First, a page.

I often hear people refer to Type 1 Diabetes as “the really bad diabetes” because people have to take insulin.
However, did you know that with Type 2 diabetes blood sugars start to go higher than normal up to 10 years before you are diagnosed?
This means that for up to 10 years blood sugars higher than normal can start to do damage to the body and by the time someone is diagnosed they can already have permanent damage to nerves and blood vessels. So the reality is that one type of diabetes is not worse than the other but rather the key to avoiding debilitating effects of diabetes is to stay in control no matter what type you have.
With Type 2 diabetes, the earlier you are diagnosed, the easier it is to control and reverse. Since most people do not have any symptoms, even when blood sugars are in 200s, the only way to know if it is high is to do the blood testing.
I challenge you to change the way you think about diabetes and change the way you take care of your health.
Know Your Risk: Take the ADA Risk Test
Risk Factors include inactivity, extra body weight particularly around the waistline, family history of diabetes or personal history of gestational diabetes, and high blood pressure.
If you want to stay off diabetes medication you need to take charge early – not wait until it takes control of your life.
Know Your Numbers: Don’t depend on your doctor or clinic to keep track for you.
Do you really expect one doctor to keep track of hundreds of patients? Even with electronic medical records your elevated blood sugar level may get overlooked. Ultimately it is your responsibility to take care of your diabetes. Know your A1c, and if you have diabetes get a monitor and learn what the numbers mean. Always get a copy of your lab results and keep it in a file.
Know the Symptoms: Remember that by the time you feel symptoms blood sugars have usually been high for a while.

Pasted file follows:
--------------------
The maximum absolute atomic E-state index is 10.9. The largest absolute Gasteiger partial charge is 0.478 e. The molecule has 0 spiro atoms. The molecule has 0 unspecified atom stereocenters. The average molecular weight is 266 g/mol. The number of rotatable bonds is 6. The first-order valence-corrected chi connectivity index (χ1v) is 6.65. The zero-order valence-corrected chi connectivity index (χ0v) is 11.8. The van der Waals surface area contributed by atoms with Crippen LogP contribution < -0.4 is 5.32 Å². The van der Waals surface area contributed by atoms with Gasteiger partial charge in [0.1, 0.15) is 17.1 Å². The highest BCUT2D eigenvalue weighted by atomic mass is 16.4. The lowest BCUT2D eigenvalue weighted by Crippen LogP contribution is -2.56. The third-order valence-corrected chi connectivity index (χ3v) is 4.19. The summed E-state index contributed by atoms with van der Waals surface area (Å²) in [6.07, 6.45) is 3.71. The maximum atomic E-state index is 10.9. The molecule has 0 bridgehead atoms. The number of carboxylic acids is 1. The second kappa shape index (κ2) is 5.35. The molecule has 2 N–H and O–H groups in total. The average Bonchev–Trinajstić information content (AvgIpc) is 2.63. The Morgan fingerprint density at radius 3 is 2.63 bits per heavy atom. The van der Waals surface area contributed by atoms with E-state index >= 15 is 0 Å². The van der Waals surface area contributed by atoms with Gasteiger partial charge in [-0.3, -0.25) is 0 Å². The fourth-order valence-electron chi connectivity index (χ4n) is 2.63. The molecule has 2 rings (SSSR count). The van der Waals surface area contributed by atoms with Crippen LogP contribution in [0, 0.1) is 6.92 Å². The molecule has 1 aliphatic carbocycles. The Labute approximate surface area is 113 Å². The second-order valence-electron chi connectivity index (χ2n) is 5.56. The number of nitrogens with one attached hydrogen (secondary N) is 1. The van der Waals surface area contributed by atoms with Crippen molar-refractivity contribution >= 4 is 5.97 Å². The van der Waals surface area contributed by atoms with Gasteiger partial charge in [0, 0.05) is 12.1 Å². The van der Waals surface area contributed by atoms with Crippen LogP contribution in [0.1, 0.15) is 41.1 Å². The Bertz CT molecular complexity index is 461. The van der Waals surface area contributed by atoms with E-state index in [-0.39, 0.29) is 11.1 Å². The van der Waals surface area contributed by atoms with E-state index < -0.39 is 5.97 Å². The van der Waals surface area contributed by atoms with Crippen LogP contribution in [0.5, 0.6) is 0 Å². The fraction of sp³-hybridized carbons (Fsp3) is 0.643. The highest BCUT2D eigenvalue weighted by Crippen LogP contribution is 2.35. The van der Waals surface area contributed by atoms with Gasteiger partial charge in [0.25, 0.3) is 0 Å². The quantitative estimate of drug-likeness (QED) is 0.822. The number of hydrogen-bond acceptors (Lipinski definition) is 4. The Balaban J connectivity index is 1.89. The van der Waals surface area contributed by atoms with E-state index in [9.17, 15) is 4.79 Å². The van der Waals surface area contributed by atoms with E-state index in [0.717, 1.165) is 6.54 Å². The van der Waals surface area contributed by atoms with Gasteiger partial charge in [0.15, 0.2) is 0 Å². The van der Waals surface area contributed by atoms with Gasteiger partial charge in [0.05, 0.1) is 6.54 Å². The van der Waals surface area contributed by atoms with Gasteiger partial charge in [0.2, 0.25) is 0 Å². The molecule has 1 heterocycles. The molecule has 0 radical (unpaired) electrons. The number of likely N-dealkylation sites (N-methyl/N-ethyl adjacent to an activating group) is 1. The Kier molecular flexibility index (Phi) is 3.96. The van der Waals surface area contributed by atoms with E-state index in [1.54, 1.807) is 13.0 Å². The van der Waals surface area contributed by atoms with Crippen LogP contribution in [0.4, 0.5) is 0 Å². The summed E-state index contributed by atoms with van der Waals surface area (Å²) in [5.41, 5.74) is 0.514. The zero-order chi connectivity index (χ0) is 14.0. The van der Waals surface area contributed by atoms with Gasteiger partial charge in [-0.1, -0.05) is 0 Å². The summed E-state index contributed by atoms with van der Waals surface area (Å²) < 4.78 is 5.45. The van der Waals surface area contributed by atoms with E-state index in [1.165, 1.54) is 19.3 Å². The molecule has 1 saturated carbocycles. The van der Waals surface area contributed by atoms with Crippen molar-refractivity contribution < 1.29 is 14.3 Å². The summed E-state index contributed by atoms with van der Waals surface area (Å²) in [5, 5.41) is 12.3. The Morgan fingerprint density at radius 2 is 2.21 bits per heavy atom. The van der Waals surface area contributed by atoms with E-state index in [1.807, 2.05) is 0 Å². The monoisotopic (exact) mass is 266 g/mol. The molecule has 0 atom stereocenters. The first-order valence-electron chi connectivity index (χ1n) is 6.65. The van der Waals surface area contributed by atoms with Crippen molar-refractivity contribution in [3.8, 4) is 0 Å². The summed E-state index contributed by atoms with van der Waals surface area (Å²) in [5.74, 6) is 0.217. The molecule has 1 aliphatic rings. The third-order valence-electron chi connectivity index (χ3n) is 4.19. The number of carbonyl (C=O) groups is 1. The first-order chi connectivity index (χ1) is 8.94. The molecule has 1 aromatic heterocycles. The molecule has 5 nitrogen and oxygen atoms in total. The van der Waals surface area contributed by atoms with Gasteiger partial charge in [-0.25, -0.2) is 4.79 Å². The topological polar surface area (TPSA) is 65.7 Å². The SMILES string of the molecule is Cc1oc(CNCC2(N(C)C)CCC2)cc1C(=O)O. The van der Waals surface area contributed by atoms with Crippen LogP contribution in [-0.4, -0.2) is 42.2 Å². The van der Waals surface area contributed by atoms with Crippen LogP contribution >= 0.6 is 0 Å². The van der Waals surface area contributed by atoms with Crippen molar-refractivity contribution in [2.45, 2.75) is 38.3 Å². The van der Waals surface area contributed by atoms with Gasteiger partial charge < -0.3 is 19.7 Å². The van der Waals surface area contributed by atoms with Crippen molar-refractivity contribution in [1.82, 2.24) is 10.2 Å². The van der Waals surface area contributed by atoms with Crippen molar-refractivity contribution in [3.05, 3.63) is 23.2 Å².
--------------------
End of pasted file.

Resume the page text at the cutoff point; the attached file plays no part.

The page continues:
Blurry vision, thirst, frequent urination, hunger, numbness or tingling in hands or toes, fatigue, or sores that don’t heal can all be symptoms of high blood sugars. If you have any of these symptoms see your doctor.
Know the Power of Nutrition: Don’t underestimate how what you eat and how much you eat affects your blood sugar.
Nutrition therapy is EXTREMELY underutilized in getting you well and keeping you well.
If you learn about diabetes early, nutrition can keep you off medication in 2 ways: weight management and healing nutrients. See a registered dietitian to get recommendations on food changes you could make. Learn how to shop, cook and eat healthier.
Know Your Medications: Ask your doctor, pharmacist or diabetes educator about the medications you are on.
Keep a list of your medications with you. Learn what each medication is for, what the side effects are and potential interactions with foods, other medications or alcohol.
This is a lot like knowing your numbers. Take time to look over your medications with your pharmacist or doctor. Tell them if you are having trouble with cost, side effects or symptoms you think might be related to a medication.
Know the Power of Muscles: Move More!
Do you know what insulin resistance is? That is the biggest problem with Type 2 diabetes. Your body is making insulin but not using it very well. Guess what moving your muscles does? Lowers blood sugar and helps insulin work better. Exercise is your medicine for insulin resistance. Move Your Muscles More!
I have listed a lot of things you should know but this one is very important. Be realistic about what you can accomplish. You can’t change eating and exercise habits overnight. Get a team of experts on your side so you can go to them with questions. Know when you need help and support and don’t be afraid to ask family or friends for support.
Please let me know what diabetes questions you have by commenting or by contacting me.